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Claire’s has done all she can for her patient, he stirs and gasps in pain. Claire gives him water. Rufus asks where he is, the main house, he knows he should not be there and asks Claire why she has healed him. Claire reassures him in her own inimitable style! Rufus has not heard a woman speak that way before… Claire asks if there is anyone he wants to see and Rufus tells of being taken from his home in Africa, of his sister. Ian looks on distressed, if anyone can understand being forcefully kidnapped from their home, he can. Rufus drifts back into unconsciousness, and Claire asks Ian to arrange for Rufus to be taken to her bedroom so he can be more comfortable.

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Claire leaves the dining room, taking a large bowl of waste from the surgery with her. She finds Ulysses waiting in the hallway having been asked by Jocasta to keep on eye on things. He warns Claire that things will be much worse for Rufus when the overseers come. It would have been better for everyone had Rufus died on the hook. We see glimpses of Wolff and his men standing outside. Jamie goes to Claire, sitting at Rufus’s side, and tells her they have until midnight to turn Rufus over to be executed. Jamie explains to Claire the untenable situation, there is no way out for Rufus, even allowing him to escape would bring harm to other slaves. The horror of the situation finally dawns on Claire, she and Jamie face a tragic dilemma. No crime goes unpunished.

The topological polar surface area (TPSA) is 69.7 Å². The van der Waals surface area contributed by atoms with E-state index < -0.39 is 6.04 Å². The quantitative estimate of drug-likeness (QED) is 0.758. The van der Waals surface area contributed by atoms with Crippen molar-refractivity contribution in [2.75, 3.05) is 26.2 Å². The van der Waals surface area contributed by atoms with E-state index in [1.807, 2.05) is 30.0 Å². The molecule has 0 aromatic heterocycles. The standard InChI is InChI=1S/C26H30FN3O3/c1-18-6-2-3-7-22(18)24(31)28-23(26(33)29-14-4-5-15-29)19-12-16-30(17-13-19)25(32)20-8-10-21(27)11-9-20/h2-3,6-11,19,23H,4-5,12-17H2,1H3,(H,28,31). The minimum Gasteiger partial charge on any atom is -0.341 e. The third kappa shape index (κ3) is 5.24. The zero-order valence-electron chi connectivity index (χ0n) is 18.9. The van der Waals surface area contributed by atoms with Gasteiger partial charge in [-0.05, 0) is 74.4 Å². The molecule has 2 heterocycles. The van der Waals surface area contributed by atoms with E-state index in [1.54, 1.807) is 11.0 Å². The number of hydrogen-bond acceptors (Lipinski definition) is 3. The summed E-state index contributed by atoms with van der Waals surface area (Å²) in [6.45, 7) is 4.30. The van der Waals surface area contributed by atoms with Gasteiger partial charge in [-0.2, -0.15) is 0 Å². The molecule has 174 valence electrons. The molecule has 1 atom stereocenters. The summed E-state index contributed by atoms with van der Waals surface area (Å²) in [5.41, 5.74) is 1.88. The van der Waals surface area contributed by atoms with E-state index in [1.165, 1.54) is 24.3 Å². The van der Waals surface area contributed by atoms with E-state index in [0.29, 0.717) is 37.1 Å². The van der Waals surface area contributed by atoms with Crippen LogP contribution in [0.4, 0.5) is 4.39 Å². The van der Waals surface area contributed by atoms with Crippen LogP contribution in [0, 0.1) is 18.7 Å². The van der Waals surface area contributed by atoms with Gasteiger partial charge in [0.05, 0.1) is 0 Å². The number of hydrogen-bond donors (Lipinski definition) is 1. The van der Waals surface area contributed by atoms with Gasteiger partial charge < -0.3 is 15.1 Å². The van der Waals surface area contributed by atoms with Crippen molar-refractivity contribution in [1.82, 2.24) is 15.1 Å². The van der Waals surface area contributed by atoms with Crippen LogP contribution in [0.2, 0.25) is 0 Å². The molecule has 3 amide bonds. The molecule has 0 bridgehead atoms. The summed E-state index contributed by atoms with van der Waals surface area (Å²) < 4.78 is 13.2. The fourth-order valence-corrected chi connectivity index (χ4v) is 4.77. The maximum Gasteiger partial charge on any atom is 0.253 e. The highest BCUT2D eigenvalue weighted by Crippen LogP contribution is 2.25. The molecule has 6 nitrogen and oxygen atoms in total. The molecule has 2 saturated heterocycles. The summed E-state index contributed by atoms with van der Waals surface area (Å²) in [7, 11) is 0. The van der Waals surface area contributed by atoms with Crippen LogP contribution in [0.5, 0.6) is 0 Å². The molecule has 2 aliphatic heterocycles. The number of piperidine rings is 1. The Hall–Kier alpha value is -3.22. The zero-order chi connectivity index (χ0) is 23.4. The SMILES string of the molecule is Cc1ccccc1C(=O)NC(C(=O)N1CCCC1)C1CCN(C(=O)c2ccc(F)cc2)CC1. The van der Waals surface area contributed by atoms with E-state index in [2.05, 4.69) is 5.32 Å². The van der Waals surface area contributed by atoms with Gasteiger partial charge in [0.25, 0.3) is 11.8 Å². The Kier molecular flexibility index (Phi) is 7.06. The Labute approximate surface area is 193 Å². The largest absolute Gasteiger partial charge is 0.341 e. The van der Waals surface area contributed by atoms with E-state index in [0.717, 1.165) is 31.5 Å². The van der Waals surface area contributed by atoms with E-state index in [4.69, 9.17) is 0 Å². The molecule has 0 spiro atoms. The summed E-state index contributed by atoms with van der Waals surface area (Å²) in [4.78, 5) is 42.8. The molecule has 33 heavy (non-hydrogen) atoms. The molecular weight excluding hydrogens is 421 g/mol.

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Loud voices are heard outside, Claire and Jamie go to the window and see a mob of angry overseers, with fiery torches, weapons and a noose rushing towards River Run. Claire knows they will tear her patient apart. Jamie leaves the room to find Jocasta and Ulysses in the hallway, it is nearly midnight and Jocasta tells Jamie they will burn down River Run if justice isn’t served. We hear banging on the front door… and raised voices demanding the slave is turned over to them. Something is thrown through a window, the mob is becoming uncontrollable.

Bravely Jocasta goes down to face them and Jamie returns to Claire in the bedroom. Jamie says he knows Claire has taken an oath to do no harm, but perhaps she can help Rufus as she helped Colum. Claire is agonised. Jamie asks isn’t it better to save the man’s soul rather than have it torn from his body? Claire hears Rufus call her name and she goes to him and tells him she is going to make him a tea to help him sleep.

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Meanwhile Jocasta is placating the angry mob, promising Jamie will deliver Rufus to them. Claire mixes a concoction, and puts a cup to Rufus’s lips. He drinks. She gently places his hands across his body and asks about his sister… Rufus reminisces about his sister as he slowly drifts into unconsciousness and takes his final breath. The clock strikes midnight and the mob becomes even more unruly. Jamie crosses himself and says a prayer for Rufus as tears stream down Claire’s face. We hear Jamie’s prayer over images of him carrying Rufus’s body out to the mob. Men place a noose around Rufus’s neck dragging him off to  be strung up. Everyone in River Run looks upon the scene, horrified, each with their own fears.